I promise you, GMing is nowhere near as scary as it seems. Really, all you're doing dips entertaining your friends. The point is that the experience should be fun for all of you, including the GM. When planning the game, keep that in mind. Have fun making quirky NPCs. Do their voices and accents; no one cares if you're doing the Italian accent wrong as long as you do it flamboyantly wrong.

To take a lot of the pressure off yourself, remember this one tip... The rules aren't important. They're there to facilitate your game, not to stress you out. There are probably one or two people in your group who know the rulebook backward and forward and would be happy to help you out whenever you need it. Of course you should read the book and try to have a general idea of the rules, but don't stress too much. Once you've been GMing for a while, you'll find that you remember the rules better by using them.

If you really are worried about your lack of rules knowledge, make yourself a little notebook or cheat sheet to hide behind the GM screen.

The most important thing is to have fun. Remember, you're roleplaying, not roll-playing. The dice don't own you, and ultimately you're the GM and what you say goes. Your gaming group will be supportive of any little flaws as long as you're having fun, and if they're not, you shouldn't be gaming with them anyway.


Thanks for the advice, guys! Very helpful. I'm just a bit concerned about CG and LE working together--their backstories are quite different and dramatic, and they're going to play a large part in the storyline. I'm not quite sure how to get both of them to work together to protect the rogue, especially if he's on the run from a rather large and dangerous organization. If I can get them to ally against this group, though, I think I have nothing to worry about.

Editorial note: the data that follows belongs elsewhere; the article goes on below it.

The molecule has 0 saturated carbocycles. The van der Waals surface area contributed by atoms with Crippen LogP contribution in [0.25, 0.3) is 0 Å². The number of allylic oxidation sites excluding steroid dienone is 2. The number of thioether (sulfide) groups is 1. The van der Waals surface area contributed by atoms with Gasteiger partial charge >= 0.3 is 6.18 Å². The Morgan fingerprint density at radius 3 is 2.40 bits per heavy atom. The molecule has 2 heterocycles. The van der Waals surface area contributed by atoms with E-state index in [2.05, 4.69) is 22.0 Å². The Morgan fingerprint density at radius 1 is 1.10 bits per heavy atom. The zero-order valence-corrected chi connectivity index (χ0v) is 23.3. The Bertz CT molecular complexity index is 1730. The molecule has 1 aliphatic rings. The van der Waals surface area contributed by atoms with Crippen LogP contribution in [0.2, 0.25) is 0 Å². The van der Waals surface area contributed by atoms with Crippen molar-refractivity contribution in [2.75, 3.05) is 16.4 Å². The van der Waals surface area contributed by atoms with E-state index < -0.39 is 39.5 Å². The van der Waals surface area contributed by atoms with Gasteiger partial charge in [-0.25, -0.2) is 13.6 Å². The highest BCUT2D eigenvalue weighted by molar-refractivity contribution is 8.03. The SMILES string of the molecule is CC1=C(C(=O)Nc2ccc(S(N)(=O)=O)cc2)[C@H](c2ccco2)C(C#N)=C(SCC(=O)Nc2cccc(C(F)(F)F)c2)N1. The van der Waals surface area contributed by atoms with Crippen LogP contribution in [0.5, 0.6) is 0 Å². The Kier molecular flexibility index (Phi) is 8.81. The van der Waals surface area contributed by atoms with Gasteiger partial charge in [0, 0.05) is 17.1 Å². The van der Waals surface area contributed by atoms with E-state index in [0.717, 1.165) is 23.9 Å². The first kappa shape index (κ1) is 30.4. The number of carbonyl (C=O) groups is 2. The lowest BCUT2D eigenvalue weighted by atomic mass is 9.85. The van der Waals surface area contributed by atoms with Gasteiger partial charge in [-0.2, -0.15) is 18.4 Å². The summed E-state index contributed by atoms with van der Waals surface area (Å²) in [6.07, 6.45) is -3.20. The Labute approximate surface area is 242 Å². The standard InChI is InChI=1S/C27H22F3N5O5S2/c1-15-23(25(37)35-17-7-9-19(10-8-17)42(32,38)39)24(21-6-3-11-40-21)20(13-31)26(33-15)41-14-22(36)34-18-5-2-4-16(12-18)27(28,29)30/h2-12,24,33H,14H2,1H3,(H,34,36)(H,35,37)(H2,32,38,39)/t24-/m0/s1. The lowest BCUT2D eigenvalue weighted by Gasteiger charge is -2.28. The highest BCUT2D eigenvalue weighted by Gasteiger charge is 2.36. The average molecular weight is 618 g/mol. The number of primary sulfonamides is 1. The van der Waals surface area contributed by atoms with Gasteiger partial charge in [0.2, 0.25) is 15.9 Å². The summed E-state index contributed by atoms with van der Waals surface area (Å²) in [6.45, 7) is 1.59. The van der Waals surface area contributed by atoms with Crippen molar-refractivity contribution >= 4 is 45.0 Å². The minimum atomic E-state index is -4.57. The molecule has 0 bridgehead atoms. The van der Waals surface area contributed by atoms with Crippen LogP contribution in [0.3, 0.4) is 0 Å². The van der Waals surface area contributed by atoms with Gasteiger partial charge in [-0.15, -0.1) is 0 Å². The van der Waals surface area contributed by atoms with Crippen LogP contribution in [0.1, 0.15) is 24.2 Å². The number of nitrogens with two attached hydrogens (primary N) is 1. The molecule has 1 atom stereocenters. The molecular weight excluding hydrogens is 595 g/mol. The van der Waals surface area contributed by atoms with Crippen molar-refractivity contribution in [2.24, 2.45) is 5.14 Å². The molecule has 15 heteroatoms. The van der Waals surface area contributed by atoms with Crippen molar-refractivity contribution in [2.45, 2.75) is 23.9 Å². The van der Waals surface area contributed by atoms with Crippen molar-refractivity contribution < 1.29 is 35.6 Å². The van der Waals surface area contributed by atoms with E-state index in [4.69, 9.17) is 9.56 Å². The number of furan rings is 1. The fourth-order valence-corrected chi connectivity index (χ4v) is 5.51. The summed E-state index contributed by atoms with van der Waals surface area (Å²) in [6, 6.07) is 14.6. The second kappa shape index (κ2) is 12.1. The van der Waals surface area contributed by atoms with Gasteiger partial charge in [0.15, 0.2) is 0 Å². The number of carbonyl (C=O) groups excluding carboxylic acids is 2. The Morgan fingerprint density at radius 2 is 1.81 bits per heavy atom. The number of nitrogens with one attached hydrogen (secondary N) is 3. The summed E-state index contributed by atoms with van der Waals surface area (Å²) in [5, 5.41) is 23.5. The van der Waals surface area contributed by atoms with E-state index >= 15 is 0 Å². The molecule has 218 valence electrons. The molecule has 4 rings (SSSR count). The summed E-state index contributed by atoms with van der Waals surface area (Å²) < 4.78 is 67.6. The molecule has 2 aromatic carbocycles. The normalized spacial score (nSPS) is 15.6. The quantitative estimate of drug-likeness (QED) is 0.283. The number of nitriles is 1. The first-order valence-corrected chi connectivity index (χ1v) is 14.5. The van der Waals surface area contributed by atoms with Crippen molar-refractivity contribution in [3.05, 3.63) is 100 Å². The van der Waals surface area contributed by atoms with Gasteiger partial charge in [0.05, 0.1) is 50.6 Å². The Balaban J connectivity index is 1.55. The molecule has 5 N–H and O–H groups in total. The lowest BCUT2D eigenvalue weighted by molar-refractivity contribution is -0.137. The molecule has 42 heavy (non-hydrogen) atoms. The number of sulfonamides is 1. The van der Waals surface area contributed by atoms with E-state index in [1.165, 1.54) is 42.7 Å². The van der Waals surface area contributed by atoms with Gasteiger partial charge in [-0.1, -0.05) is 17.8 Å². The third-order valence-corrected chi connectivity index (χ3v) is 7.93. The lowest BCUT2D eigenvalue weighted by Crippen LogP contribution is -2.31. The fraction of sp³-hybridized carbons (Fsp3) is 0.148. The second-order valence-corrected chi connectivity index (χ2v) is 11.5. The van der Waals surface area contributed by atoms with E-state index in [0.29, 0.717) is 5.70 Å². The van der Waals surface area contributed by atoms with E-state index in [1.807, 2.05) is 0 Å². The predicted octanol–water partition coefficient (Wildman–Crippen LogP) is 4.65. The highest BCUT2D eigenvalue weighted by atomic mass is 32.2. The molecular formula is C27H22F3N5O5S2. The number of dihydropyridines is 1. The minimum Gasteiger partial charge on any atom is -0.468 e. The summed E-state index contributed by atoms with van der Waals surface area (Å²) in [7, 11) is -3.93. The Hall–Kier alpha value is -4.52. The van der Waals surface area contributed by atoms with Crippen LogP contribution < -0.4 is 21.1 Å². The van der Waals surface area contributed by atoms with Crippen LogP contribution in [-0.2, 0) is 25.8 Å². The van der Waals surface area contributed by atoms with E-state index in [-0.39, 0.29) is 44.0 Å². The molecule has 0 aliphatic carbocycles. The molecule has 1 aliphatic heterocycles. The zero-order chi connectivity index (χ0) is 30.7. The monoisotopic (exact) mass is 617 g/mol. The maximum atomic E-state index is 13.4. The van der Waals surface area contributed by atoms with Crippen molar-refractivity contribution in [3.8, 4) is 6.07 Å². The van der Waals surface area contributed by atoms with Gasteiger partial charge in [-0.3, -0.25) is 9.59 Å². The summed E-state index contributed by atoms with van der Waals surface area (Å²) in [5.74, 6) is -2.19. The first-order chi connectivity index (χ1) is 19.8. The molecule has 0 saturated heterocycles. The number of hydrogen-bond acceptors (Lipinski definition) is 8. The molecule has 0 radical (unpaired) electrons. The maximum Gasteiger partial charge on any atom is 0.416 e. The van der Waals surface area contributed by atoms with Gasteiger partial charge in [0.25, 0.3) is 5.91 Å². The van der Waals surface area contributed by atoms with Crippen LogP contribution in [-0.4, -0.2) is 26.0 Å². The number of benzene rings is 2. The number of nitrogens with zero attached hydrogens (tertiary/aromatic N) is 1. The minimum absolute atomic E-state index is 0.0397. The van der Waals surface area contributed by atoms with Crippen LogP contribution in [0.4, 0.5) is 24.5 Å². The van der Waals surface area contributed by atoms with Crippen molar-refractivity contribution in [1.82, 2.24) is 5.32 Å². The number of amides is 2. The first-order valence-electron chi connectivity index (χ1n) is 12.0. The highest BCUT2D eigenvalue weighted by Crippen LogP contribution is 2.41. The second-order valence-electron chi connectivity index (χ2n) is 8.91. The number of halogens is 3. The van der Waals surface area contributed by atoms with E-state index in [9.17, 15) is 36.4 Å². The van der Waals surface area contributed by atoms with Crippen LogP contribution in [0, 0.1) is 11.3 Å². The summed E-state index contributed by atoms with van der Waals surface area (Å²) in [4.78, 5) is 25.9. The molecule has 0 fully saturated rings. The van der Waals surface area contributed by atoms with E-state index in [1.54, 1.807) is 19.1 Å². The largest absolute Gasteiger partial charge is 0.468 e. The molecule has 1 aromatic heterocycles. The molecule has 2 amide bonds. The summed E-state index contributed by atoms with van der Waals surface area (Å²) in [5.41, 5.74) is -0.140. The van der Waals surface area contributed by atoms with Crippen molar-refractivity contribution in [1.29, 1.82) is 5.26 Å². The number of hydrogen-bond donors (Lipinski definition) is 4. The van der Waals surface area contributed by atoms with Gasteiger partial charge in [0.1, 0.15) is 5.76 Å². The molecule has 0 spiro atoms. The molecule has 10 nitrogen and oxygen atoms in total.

In response to Doug:
No worries there; there's never been any jerkery with this group. I'm worried about character disagreement, not player disagreement.


I'm running a campaign starting in a few weeks. It's set in a home brew world, and the premise is an airship race around the world. I made a players' guide to explain the setting, and even included a bunch of campaign traits that I THOUGHT would get my players to be willing to work together from the get-go. I didn't anticipate any problems, because I've been DMing for these guys for a while and they've always been inclined to play good guys before.

This time, though, they all created their characters separately and emailed them to me at roughly the same time. When I opened my email, I found a chaotic good summoner, a total neutral rogue... And a lawful evil fighter.

These are good role-players, and I'm afraid their characters are going to take issue with each others' decisions and attack each other. Any advice?


I'm going to start running a home brew campaign in a few weeks. I'm pretty excited, because it's my first time running game in my home-brewed world (though I'm a pretty experienced DM). I also have experienced players.

The problem is in how the characters were created. I stupidly assumed these guys were going to create characters that would work decently together, because they've all been attracted to playing good guys before. Unfortunately, they all created totally different characters, and they sent the concepts to me around the same time, so I had no way to warn them of the others' alignment choices.

Now I've got a LE fighter, a TN rogue, and a CG summoner on my hands. The campaign centers around an airship race, so they're going to be living together on a tiny airship.

How do I keep them from killing each other? Especially because they're such good role-players and will actually take issue with the others' alignments.


I recently played a Witch up to 7th level. Loved it! I kind of wish I could be a witch all the time now.